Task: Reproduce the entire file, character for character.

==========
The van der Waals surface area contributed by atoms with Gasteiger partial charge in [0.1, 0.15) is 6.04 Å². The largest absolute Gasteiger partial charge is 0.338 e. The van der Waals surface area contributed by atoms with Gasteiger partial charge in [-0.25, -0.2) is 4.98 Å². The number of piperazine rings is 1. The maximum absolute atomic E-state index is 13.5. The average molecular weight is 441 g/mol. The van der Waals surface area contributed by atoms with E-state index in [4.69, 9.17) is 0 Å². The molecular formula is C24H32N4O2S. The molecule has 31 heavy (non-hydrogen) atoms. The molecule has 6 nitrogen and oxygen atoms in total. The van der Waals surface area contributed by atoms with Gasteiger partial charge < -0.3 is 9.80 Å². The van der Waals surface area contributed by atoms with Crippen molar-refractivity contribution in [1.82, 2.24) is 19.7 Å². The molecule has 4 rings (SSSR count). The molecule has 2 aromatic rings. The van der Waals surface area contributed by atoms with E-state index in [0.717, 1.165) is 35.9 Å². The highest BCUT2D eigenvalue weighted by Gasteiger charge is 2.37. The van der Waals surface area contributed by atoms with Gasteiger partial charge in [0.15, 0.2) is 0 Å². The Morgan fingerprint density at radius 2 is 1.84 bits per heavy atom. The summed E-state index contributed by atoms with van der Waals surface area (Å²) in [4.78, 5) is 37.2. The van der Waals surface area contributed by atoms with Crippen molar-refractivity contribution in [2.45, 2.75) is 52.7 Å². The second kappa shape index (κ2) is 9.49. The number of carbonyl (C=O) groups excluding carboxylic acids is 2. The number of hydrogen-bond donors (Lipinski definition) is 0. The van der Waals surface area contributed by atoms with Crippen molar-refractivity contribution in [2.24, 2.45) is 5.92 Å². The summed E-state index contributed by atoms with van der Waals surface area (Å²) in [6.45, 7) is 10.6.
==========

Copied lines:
The van der Waals surface area contributed by atoms with Gasteiger partial charge in [0.1, 0.15) is 6.04 Å². The largest absolute Gasteiger partial charge is 0.338 e. The van der Waals surface area contributed by atoms with Gasteiger partial charge in [-0.25, -0.2) is 4.98 Å². The number of piperazine rings is 1. The maximum absolute atomic E-state index is 13.5. The average molecular weight is 441 g/mol. The van der Waals surface area contributed by atoms with E-state index in [4.69, 9.17) is 0 Å². The molecular formula is C24H32N4O2S. The molecule has 31 heavy (non-hydrogen) atoms. The molecule has 6 nitrogen and oxygen atoms in total. The van der Waals surface area contributed by atoms with Gasteiger partial charge < -0.3 is 9.80 Å². The van der Waals surface area contributed by atoms with Crippen molar-refractivity contribution in [1.82, 2.24) is 19.7 Å². The molecule has 4 rings (SSSR count). The molecule has 2 aromatic rings. The van der Waals surface area contributed by atoms with E-state index in [0.717, 1.165) is 35.9 Å². The highest BCUT2D eigenvalue weighted by Gasteiger charge is 2.37. The van der Waals surface area contributed by atoms with Gasteiger partial charge in [0.15, 0.2) is 0 Å². The Morgan fingerprint density at radius 2 is 1.84 bits per heavy atom. The summed E-state index contributed by atoms with van der Waals surface area (Å²) in [4.78, 5) is 37.2. The van der Waals surface area contributed by atoms with Crippen molar-refractivity contribution in [2.45, 2.75) is 52.7 Å². The second kappa shape index (κ2) is 9.49. The number of carbonyl (C=O) groups excluding carboxylic acids is 2. The number of hydrogen-bond donors (Lipinski definition) is 0. The van der Waals surface area contributed by atoms with Crippen molar-refractivity contribution in [2.24, 2.45) is 5.92 Å². The summed E-state index contributed by atoms with van der Waals surface area (Å²) in [6.45, 7) is 10.6.